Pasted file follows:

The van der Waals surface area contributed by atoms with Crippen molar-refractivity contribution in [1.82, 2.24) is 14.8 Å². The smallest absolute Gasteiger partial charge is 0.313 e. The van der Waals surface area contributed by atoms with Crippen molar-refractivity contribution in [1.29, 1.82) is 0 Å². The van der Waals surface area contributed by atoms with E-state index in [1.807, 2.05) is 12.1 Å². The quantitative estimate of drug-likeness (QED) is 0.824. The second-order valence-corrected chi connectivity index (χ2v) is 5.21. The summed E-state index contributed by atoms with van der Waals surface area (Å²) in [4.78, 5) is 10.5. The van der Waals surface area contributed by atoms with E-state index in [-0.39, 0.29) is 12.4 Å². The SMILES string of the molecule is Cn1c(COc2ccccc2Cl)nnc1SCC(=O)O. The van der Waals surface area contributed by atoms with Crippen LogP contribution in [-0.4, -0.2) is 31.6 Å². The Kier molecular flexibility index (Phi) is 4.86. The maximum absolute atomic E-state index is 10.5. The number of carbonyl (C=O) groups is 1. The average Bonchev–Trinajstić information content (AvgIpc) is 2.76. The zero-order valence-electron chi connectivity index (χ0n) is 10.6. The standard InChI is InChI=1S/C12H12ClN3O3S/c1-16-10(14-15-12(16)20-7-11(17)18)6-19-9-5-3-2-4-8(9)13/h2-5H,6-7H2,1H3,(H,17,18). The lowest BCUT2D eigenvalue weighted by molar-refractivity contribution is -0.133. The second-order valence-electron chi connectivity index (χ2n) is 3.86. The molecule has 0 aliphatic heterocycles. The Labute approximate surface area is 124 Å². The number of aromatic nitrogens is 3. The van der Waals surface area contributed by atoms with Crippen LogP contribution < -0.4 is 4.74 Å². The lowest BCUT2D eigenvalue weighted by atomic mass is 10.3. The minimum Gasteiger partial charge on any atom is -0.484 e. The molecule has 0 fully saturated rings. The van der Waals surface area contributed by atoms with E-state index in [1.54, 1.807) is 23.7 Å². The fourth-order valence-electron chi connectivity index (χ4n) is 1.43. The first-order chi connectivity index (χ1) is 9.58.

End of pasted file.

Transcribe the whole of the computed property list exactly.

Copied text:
The van der Waals surface area contributed by atoms with Crippen molar-refractivity contribution in [1.82, 2.24) is 14.8 Å². The smallest absolute Gasteiger partial charge is 0.313 e. The van der Waals surface area contributed by atoms with Crippen molar-refractivity contribution in [1.29, 1.82) is 0 Å². The van der Waals surface area contributed by atoms with E-state index in [1.807, 2.05) is 12.1 Å². The quantitative estimate of drug-likeness (QED) is 0.824. The second-order valence-corrected chi connectivity index (χ2v) is 5.21. The summed E-state index contributed by atoms with van der Waals surface area (Å²) in [4.78, 5) is 10.5. The van der Waals surface area contributed by atoms with E-state index in [-0.39, 0.29) is 12.4 Å². The SMILES string of the molecule is Cn1c(COc2ccccc2Cl)nnc1SCC(=O)O. The van der Waals surface area contributed by atoms with Crippen LogP contribution in [-0.4, -0.2) is 31.6 Å². The Kier molecular flexibility index (Phi) is 4.86. The maximum absolute atomic E-state index is 10.5. The number of carbonyl (C=O) groups is 1. The average Bonchev–Trinajstić information content (AvgIpc) is 2.76. The zero-order valence-electron chi connectivity index (χ0n) is 10.6. The standard InChI is InChI=1S/C12H12ClN3O3S/c1-16-10(14-15-12(16)20-7-11(17)18)6-19-9-5-3-2-4-8(9)13/h2-5H,6-7H2,1H3,(H,17,18). The lowest BCUT2D eigenvalue weighted by molar-refractivity contribution is -0.133. The second-order valence-electron chi connectivity index (χ2n) is 3.86. The molecule has 0 aliphatic heterocycles. The Labute approximate surface area is 124 Å². The number of aromatic nitrogens is 3. The van der Waals surface area contributed by atoms with Crippen LogP contribution < -0.4 is 4.74 Å². The lowest BCUT2D eigenvalue weighted by atomic mass is 10.3. The minimum Gasteiger partial charge on any atom is -0.484 e. The molecule has 0 fully saturated rings. The van der Waals surface area contributed by atoms with E-state index in [1.54, 1.807) is 23.7 Å². The fourth-order valence-electron chi connectivity index (χ4n) is 1.43. The first-order chi connectivity index (χ1) is 9.58.